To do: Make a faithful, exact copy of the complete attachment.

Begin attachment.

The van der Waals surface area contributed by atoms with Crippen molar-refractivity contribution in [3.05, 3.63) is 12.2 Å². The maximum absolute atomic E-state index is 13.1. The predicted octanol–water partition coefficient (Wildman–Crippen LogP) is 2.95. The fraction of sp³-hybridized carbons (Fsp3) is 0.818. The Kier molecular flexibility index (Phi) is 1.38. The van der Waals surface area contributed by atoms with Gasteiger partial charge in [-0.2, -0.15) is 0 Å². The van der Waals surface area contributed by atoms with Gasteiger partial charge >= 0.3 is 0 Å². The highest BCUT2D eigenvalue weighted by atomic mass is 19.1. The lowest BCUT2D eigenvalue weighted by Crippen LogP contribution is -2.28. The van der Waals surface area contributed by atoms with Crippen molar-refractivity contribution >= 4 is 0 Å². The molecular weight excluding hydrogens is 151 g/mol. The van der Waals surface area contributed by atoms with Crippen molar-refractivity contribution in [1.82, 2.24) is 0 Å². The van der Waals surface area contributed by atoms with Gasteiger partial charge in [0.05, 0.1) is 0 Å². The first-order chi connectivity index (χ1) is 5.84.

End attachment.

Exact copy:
The van der Waals surface area contributed by atoms with Crippen molar-refractivity contribution in [3.05, 3.63) is 12.2 Å². The maximum absolute atomic E-state index is 13.1. The predicted octanol–water partition coefficient (Wildman–Crippen LogP) is 2.95. The fraction of sp³-hybridized carbons (Fsp3) is 0.818. The Kier molecular flexibility index (Phi) is 1.38. The van der Waals surface area contributed by atoms with Gasteiger partial charge in [-0.2, -0.15) is 0 Å². The van der Waals surface area contributed by atoms with Gasteiger partial charge >= 0.3 is 0 Å². The highest BCUT2D eigenvalue weighted by atomic mass is 19.1. The lowest BCUT2D eigenvalue weighted by Crippen LogP contribution is -2.28. The van der Waals surface area contributed by atoms with Crippen molar-refractivity contribution >= 4 is 0 Å². The molecular weight excluding hydrogens is 151 g/mol. The van der Waals surface area contributed by atoms with Crippen molar-refractivity contribution in [1.82, 2.24) is 0 Å². The van der Waals surface area contributed by atoms with Gasteiger partial charge in [0.05, 0.1) is 0 Å². The first-order chi connectivity index (χ1) is 5.84.